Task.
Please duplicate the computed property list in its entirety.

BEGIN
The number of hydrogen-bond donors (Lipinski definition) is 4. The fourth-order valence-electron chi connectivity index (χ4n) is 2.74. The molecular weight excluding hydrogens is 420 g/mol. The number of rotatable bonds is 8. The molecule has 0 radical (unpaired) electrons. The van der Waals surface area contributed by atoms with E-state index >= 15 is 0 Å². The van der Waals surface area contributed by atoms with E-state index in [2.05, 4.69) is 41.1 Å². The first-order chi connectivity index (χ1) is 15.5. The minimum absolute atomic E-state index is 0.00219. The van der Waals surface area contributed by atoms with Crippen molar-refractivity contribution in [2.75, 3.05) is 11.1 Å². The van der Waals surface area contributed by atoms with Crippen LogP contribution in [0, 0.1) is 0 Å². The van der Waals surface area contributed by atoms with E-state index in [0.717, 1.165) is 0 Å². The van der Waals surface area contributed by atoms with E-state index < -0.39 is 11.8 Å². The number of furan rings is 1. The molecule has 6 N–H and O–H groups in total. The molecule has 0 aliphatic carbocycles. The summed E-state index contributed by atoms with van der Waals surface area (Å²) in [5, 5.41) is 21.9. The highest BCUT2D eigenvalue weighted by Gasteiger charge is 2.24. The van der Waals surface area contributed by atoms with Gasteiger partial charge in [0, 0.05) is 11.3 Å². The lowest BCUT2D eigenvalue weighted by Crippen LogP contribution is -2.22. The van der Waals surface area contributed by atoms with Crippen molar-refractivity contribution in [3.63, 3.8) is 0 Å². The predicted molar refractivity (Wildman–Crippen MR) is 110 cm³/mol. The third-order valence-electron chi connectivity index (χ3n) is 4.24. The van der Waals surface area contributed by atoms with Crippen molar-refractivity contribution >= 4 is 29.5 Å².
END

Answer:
The number of hydrogen-bond donors (Lipinski definition) is 4. The fourth-order valence-electron chi connectivity index (χ4n) is 2.74. The molecular weight excluding hydrogens is 420 g/mol. The number of rotatable bonds is 8. The molecule has 0 radical (unpaired) electrons. The van der Waals surface area contributed by atoms with E-state index >= 15 is 0 Å². The van der Waals surface area contributed by atoms with E-state index in [2.05, 4.69) is 41.1 Å². The first-order chi connectivity index (χ1) is 15.5. The minimum absolute atomic E-state index is 0.00219. The van der Waals surface area contributed by atoms with Crippen molar-refractivity contribution in [2.75, 3.05) is 11.1 Å². The van der Waals surface area contributed by atoms with Crippen LogP contribution in [0, 0.1) is 0 Å². The van der Waals surface area contributed by atoms with E-state index in [0.717, 1.165) is 0 Å². The van der Waals surface area contributed by atoms with E-state index < -0.39 is 11.8 Å². The number of furan rings is 1. The molecule has 6 N–H and O–H groups in total. The molecule has 0 aliphatic carbocycles. The summed E-state index contributed by atoms with van der Waals surface area (Å²) in [5, 5.41) is 21.9. The highest BCUT2D eigenvalue weighted by Gasteiger charge is 2.24. The van der Waals surface area contributed by atoms with Gasteiger partial charge in [0, 0.05) is 11.3 Å². The lowest BCUT2D eigenvalue weighted by Crippen LogP contribution is -2.22. The van der Waals surface area contributed by atoms with Crippen molar-refractivity contribution in [3.63, 3.8) is 0 Å². The predicted molar refractivity (Wildman–Crippen MR) is 110 cm³/mol. The third-order valence-electron chi connectivity index (χ3n) is 4.24. The van der Waals surface area contributed by atoms with Crippen molar-refractivity contribution >= 4 is 29.5 Å².